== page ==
where he became the first president of the Miller's River State Bank.
In his quiet, charitable way and with a deep love for his home town,
he gave a sum of ten thousand dollars to be invested and applied to
the education of Mason children. He also set up a fund to establish
an institution of higher learning at Worcester, MA. John Boynton died
in 1867 and is buried in Mason beside his wife, Abigail.
Source: Mason Bicentennial, 1968, E.O. Jones, editor
FLAGG FAMILIES of Mason This link will take you to a page for many early FLAGG families including Ephraim, Gershom, Ebenezer, Eliab, Andrew Jackson, Isaac, Josiah, William Bruce, and others. To see Flagg tombstones click here.
Newton HARTSHORN, son of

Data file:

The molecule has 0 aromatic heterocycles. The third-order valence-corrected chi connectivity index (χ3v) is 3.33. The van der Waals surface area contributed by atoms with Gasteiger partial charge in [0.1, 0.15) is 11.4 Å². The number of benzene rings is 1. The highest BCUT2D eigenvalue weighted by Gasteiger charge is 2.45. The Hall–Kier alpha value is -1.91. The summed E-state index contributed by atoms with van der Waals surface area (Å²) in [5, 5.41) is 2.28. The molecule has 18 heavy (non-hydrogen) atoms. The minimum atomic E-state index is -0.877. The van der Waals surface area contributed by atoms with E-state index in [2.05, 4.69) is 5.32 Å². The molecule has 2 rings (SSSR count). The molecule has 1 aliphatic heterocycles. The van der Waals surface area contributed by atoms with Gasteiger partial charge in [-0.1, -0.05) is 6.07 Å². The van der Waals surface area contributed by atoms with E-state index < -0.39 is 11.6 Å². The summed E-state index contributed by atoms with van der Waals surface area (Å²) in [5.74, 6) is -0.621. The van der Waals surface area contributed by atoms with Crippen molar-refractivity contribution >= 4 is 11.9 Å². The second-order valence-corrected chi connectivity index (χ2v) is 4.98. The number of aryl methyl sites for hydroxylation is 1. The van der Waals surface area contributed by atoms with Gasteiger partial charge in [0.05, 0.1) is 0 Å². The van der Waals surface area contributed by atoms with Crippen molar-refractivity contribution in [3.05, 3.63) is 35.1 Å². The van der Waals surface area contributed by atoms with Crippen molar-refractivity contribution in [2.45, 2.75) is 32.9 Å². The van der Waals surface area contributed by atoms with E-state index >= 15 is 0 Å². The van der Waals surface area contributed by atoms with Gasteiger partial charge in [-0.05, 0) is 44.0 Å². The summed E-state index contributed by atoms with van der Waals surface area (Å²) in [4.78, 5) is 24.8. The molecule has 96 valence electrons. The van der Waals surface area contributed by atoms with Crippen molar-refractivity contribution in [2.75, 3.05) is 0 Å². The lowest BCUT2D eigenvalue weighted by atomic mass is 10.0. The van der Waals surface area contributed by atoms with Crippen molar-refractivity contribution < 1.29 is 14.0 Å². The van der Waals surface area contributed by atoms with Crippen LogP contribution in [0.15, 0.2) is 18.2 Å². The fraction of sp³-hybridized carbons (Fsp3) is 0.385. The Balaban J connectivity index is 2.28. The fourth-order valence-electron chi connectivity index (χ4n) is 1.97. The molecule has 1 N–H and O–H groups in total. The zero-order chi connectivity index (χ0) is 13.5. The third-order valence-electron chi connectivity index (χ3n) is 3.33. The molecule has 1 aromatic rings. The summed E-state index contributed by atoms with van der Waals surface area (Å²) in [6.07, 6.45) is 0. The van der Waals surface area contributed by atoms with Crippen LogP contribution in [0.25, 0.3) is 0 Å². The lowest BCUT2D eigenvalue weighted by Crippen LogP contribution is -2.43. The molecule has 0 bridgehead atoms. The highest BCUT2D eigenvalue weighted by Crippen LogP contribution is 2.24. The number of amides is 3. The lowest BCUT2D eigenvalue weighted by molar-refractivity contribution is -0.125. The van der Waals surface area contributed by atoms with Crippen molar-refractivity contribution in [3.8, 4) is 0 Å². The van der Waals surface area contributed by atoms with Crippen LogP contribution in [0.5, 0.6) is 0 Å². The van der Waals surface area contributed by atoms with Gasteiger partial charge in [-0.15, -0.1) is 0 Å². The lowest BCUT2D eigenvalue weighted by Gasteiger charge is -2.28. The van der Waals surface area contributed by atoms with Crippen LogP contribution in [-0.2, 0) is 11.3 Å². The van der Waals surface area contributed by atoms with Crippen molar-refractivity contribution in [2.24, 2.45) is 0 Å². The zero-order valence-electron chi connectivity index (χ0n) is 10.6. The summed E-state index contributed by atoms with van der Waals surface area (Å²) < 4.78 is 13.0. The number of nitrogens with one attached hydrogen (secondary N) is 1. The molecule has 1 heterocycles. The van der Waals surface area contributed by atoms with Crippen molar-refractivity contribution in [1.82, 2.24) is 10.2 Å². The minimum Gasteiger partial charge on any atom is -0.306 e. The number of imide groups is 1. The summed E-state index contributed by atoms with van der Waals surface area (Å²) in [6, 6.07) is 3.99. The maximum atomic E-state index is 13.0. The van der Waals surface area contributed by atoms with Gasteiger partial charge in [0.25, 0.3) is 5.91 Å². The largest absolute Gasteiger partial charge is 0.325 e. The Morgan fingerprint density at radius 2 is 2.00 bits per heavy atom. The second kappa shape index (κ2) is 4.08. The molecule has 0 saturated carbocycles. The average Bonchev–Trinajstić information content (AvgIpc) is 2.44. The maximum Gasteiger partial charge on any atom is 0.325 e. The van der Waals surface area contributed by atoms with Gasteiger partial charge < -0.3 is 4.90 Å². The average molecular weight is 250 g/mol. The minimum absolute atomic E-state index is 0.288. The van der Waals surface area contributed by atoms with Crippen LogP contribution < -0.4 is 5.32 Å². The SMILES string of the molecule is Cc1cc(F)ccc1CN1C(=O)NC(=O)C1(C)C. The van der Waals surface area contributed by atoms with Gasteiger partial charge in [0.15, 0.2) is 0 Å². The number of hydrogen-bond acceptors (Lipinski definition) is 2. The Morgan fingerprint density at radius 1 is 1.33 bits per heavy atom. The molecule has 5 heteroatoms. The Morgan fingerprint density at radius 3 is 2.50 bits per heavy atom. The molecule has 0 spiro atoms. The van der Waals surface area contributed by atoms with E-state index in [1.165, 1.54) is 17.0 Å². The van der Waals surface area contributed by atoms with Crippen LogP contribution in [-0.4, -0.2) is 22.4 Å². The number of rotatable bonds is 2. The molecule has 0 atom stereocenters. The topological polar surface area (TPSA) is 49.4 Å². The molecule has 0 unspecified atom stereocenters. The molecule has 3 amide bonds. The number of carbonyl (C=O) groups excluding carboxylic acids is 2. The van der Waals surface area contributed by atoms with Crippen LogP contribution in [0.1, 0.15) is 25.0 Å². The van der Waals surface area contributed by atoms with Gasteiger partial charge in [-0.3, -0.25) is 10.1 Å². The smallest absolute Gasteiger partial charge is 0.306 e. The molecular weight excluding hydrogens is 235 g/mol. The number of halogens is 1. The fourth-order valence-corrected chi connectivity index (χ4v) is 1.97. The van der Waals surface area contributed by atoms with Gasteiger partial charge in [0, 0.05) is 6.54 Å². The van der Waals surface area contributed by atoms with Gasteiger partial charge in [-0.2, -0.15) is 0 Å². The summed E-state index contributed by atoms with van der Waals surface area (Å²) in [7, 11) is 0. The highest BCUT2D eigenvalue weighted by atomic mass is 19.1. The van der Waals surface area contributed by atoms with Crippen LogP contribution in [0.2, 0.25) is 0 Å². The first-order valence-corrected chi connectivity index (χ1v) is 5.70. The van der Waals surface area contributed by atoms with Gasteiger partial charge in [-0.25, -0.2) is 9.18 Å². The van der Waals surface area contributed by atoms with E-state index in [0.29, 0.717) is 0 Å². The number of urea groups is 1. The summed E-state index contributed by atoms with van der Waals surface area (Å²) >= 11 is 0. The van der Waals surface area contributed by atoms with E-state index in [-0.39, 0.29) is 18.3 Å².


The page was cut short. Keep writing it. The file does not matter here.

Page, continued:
HARTSHORN (1814/18 -1890) and
PUTNAM (1818-22-1882), was born
28 Oct 1843 in Mason, Hillsborough, NH. He died 13 Sep 1920 in
Boston, Suffolk, MA (age 76). He was married to
FORD on 28 Oct 1875. Daughter:
Bertha Adella HARTSHORN (1889- ).
William, educated in Milford, N.H. schools, spent one year at Appleton Academy in Mont Vernon. He was president of the Priscilla Co. proprietors of "The Modern Priscilla." Civic activities included: chairman of the International Sunday School Assn.; president; V.P. of the World Sunday School Assn. He was president of the Boston Baptist Social Union and belonged to many charitable institutions. Hartshorn was a delegate to the first Federal Council of Churches conference in December, 1908. He was regarded as an eminent publisher and author of many religious articles and books.
Submitted by "Derick S. Hartshorn" <email@example.com> Contact Derick for sources and more information.